PTAs are generally negotiated without any tariff concessions or transfers to non-member countries. Can such a PTA benefit the neighbors’ welfare? In a two-good competitive equilibrium model in the absence of an entrepot, a PTA without concessions to the outsider will hurt the outsider’s welfare when goods are normal. If one of the member countries is an entrepot, however, it definitely improves the neighbors’ welfare.

Tread Warily on China RTA
It’s not often that lack of progress is reason for cheer, however cautious. But then the India-China Regional Trade Agreement (RTA) is a bit of an exception. RTAs, it is commonly accepted, are a poor substitute for multilateral rules-based trade. They are complex to negotiate and despite detailed rules of origin, could well lead to trade diversion, with serious implications for domestic industry and debatable benefits overall. More so in the case of an RTA with China.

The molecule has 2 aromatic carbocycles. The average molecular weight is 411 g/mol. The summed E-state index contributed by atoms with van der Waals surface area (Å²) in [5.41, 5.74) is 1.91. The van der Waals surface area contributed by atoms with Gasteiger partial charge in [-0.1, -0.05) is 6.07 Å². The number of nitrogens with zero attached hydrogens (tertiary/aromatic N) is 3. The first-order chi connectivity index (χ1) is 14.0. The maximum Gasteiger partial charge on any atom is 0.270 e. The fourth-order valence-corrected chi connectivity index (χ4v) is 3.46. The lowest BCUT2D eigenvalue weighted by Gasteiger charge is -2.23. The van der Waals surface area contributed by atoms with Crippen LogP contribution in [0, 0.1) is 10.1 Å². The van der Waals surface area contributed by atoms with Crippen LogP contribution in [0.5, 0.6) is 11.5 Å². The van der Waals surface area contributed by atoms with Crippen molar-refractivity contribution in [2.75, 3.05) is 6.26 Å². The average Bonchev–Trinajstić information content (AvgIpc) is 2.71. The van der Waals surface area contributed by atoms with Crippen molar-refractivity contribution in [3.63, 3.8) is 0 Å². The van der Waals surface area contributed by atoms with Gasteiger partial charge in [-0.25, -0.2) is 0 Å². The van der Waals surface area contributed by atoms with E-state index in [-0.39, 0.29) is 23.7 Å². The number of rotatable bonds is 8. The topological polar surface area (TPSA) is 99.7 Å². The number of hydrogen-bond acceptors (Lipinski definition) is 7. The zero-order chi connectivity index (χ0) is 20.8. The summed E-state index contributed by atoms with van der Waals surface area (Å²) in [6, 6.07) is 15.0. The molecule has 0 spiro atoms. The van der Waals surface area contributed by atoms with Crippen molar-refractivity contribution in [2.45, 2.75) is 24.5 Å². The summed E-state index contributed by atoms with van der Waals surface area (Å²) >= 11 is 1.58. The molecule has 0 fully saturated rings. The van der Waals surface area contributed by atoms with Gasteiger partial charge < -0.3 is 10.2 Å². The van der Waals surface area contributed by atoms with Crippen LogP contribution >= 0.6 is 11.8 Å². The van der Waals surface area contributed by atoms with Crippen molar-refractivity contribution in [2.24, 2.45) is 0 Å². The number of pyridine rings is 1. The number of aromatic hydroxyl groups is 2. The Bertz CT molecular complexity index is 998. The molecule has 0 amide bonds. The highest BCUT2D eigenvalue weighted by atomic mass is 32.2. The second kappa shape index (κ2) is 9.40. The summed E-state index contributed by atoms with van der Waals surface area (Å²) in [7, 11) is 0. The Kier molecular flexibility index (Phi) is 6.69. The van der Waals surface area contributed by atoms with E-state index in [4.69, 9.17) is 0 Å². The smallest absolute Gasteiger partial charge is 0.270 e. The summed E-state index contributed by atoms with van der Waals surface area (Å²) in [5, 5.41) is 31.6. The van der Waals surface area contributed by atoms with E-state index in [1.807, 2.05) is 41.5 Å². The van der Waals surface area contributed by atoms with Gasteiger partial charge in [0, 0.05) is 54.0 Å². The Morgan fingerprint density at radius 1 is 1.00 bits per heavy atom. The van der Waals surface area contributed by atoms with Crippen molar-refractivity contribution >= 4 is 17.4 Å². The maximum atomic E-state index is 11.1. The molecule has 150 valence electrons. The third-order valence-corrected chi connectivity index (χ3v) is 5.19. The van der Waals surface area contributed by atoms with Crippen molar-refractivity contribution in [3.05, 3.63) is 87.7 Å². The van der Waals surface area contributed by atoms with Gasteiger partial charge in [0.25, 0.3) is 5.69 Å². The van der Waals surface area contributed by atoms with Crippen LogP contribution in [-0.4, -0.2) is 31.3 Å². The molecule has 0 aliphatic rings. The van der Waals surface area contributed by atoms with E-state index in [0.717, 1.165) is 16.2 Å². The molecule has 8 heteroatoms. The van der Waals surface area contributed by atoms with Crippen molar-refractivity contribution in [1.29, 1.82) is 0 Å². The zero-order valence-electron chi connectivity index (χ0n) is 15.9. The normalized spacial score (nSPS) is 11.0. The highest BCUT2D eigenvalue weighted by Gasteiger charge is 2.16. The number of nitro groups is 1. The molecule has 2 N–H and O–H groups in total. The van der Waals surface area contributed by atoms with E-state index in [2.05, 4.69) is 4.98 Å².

EPA Negotiations in The CARIBBEAN Region: Some Issues of Concern
This Analytical Note explores some of the main challenges related to the EPA negotiations in the CARIFORUM ACP region, particularly with respect to Market Access and regional integration, Agriculture, Manufacturing, and trade in Services. This note highlights some of the region’s main concerns and explores some possible positive linkages between the EPAs and the WTO Doha Round of negotiations in an effort to increase negotiators’ understanding about the EPA developmental implications.

Asian Textile and Apparel Trade: Moving Forward with Regional integration